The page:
I didn’t ever find him. Not in the fifth grade, or in the sixth, when a boy and I crawled into an empty refrigerator box at the back of the classroom — our science project was to construct a spaceship — and made out instead of drawing the control panel. All we had done in there was glue up a picture of some galaxy and stick our tongues in each other’s mouths and try not to make any sound that would get us hauled out to drill fractions. He was a good kisser, but when we broke up he wrote a note to a friend that read, “Kim is a pigheaded slob.” His language was crude and unrefined, as well as imprecise. The note lacked rhythm, had no surprising metaphor, and its idea was insufficiently developed; it dealt in clichéd generalities (pigheadededness, slobdom) and might have referred to any number of girls named Kim rather than the unique, special eleven-year-old who had allowed his cretinous tongue to slither over her own.
He was the kind of boy I would fall for again and again in the coming years, adorable and unsuitable, ordinary as the dirt in that church in New Mexico that is supposed to heal broken legs and hearts but is really dug up from the hill behind the church and not miraculous at all, which anyone will freely tell you, but people still make pilgrimages and leave their crutches and dog tags hanging there. The guys I fell for rode motorcycles and flew small airplanes and played in bands, and wondered why writers — the writers they knew personally, i.e., me — had to go into things so much. For a while, we would be completely happy together. Then we would grow bored with each other, a circumstance they didn’t seem to mind as much as I did. To a man, they married soon after we broke up, except for the one who might be homeless by now.
He was brilliant and perfect, except for one little thing: he did not make my libido rise.
Then there was the other kind — the kind I did not have to warn not to say “fuck” when we went to lunch at Hamburger Hamlet with my mother. Fuck was not a word this man had befriended. But he knew about the roots of jazz or Hindu philosophy or the French Revolution. He admired my poetry; he loved poetry. He understood how Derrida subverted Plato’s classical concept of mimesis — there was nothing to be imitated. When he said “hymen,” he meant unsettling Heidegger’s concept of synthesis, not to mention Levi-Strauss’s Hegelian notion of the third element that mediates between the two members of a binary opposition. I hope you’re still with me here. He was brilliant and perfect, except for one little thing: he did not make my libido rise.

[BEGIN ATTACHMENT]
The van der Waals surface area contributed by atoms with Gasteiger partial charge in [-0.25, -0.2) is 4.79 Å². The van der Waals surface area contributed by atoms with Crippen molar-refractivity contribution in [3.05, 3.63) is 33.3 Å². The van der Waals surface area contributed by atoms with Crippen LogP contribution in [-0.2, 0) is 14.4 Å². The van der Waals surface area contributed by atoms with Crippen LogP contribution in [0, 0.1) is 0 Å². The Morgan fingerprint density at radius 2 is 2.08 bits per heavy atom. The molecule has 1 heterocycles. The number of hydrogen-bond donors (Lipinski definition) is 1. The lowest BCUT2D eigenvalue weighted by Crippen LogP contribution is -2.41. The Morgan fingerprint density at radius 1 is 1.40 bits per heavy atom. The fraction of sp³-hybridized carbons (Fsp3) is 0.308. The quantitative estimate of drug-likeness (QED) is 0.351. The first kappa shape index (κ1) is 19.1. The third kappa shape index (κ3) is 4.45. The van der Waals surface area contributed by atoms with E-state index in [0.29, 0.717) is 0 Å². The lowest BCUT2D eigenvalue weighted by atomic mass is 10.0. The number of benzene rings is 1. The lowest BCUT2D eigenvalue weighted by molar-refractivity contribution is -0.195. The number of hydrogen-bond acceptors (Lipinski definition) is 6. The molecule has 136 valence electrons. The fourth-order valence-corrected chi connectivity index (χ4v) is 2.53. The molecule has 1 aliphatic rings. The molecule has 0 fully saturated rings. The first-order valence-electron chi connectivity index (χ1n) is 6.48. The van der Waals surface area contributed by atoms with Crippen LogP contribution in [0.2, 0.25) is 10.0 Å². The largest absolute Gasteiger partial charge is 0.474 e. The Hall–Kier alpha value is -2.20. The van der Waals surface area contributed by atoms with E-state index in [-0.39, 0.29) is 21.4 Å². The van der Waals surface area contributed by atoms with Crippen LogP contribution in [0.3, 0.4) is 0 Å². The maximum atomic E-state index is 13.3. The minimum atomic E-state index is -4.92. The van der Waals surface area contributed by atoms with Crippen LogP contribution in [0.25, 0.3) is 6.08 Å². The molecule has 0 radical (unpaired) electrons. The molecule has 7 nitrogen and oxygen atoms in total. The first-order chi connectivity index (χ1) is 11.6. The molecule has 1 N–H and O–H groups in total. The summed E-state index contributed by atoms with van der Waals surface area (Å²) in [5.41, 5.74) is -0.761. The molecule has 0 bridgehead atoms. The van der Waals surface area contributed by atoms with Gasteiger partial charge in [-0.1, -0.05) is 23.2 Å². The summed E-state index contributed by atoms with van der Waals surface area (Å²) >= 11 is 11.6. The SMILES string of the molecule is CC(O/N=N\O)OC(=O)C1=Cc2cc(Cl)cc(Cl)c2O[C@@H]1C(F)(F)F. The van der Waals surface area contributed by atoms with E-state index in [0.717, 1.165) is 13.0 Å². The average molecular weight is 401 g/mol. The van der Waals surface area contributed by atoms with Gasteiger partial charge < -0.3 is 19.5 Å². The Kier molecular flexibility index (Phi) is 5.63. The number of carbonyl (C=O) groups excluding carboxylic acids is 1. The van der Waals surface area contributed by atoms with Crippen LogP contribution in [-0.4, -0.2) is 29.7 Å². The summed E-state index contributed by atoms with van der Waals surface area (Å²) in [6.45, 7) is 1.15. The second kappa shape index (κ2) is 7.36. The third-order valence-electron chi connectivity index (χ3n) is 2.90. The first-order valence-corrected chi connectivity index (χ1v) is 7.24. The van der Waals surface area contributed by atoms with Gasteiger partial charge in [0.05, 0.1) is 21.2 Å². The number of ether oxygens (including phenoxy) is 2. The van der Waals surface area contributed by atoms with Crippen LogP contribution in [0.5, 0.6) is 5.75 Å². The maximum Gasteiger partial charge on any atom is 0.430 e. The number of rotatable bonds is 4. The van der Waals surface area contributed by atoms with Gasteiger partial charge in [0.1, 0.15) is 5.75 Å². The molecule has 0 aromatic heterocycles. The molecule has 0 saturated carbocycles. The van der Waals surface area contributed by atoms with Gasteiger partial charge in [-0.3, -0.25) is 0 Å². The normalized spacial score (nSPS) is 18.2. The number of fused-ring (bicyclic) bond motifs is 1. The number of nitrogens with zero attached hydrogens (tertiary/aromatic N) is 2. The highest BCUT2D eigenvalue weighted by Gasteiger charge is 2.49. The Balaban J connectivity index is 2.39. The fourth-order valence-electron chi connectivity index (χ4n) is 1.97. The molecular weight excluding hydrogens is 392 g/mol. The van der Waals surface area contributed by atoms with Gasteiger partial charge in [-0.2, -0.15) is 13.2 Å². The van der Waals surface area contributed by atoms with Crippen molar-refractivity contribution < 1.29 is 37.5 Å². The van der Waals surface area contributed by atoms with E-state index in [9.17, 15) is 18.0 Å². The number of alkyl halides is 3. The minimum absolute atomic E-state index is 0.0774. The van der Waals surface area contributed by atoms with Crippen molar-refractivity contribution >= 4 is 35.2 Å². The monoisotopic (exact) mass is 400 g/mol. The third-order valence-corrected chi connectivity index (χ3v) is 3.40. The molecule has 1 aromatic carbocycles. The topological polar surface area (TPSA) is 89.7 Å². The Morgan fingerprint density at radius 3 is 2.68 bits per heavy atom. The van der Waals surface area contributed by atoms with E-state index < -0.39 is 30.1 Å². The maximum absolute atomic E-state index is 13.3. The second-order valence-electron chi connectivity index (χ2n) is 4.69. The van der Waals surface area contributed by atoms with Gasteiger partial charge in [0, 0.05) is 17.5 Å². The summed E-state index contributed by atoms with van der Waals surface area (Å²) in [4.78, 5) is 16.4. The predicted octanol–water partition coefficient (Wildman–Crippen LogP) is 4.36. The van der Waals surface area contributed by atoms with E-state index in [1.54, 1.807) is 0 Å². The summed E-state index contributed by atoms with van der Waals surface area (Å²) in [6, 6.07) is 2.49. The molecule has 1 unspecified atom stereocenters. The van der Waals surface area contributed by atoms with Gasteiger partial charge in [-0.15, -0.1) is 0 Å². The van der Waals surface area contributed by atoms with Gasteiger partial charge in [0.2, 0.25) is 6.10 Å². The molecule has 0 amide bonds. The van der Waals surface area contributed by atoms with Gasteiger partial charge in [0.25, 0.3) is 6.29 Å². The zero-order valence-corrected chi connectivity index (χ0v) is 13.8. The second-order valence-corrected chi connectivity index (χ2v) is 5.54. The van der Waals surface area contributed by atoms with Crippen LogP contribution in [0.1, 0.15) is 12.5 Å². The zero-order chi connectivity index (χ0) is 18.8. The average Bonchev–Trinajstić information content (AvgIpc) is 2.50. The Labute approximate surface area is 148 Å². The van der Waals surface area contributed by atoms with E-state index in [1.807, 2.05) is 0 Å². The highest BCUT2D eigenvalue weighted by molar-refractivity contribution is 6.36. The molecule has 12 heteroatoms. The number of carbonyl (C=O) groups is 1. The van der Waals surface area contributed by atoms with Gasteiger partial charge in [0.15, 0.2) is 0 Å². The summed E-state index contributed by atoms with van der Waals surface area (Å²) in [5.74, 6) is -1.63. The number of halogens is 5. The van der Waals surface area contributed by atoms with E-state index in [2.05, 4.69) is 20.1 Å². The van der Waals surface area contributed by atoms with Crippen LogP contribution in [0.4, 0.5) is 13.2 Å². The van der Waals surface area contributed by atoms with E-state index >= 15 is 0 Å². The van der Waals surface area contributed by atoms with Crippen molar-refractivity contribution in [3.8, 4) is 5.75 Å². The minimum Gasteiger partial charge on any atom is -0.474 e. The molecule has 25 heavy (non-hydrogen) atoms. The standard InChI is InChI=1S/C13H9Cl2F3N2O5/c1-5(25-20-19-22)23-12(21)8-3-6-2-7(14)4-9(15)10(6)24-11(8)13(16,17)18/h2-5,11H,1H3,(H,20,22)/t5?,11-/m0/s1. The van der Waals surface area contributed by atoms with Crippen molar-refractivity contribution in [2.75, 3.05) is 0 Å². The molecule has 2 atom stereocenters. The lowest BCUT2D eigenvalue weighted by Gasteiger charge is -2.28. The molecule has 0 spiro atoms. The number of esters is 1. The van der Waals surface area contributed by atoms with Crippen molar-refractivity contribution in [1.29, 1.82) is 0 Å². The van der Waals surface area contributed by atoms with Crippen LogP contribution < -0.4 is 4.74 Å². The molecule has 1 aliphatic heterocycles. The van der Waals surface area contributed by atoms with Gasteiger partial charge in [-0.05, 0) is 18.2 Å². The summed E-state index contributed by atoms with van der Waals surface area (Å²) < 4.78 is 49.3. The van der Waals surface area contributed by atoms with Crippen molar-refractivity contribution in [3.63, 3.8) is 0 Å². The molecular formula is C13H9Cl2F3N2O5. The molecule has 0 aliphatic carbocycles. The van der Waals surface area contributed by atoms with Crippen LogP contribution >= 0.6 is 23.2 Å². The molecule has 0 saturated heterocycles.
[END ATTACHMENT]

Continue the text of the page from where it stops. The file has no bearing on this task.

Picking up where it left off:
All my life, since seeing that perfectly placed word, printed in capital letters, I have looked for the one to whom I can say, “Come to me. Call me your little whore and then quote Nietzsche. Tie me up and slap me around and pee on me and then explicate The Waste Land, granting its status as a seminal work with vast influence on twentieth-century literature without praising it as the impetus for a bunch of postmodern hooey no one can understand. Tell me we’re staying in tonight and whip us up some pan-fried bay scallops and saffron pasta with parsley and garlic, and maybe some white corn cakes with caviar. Let the champagne cork blast loose like a rocket ship and shatter the kitchen light and foam run down your arm while the shards fly. I’ll lick the foam while you translate those cuneiform tablets you collected on your last expedition. Dedicate your book and the rest of your carnal life to me, and I’ll do the same.”
Come to me. Call me your little whore and then quote Nietzsche. Tie me up and slap me around and pee on me and then explicate The Waste Land.
Don’t anyone tell me he’s not out there, that the perfect admixture of head and heart is a romantic alchemist’s fantasy, impossible to achieve. As far as I’m concerned, that’s a bunch of bologna. I know he exists. I know.
And listen: If you went to McNab Elementary in Pompano Beach, Florida, and once wrote a poem on a wall, there is someone who wants to meet you.
[From BUKOWSKI IN A SUNDRESS: Confessions from a Writing Life by Kim Addonizio, published by Penguin Books, an imprint of Penguin Publishing Group, a division of Penguin Random House LLC. Copyright © 2016 by Kim Addonizio.]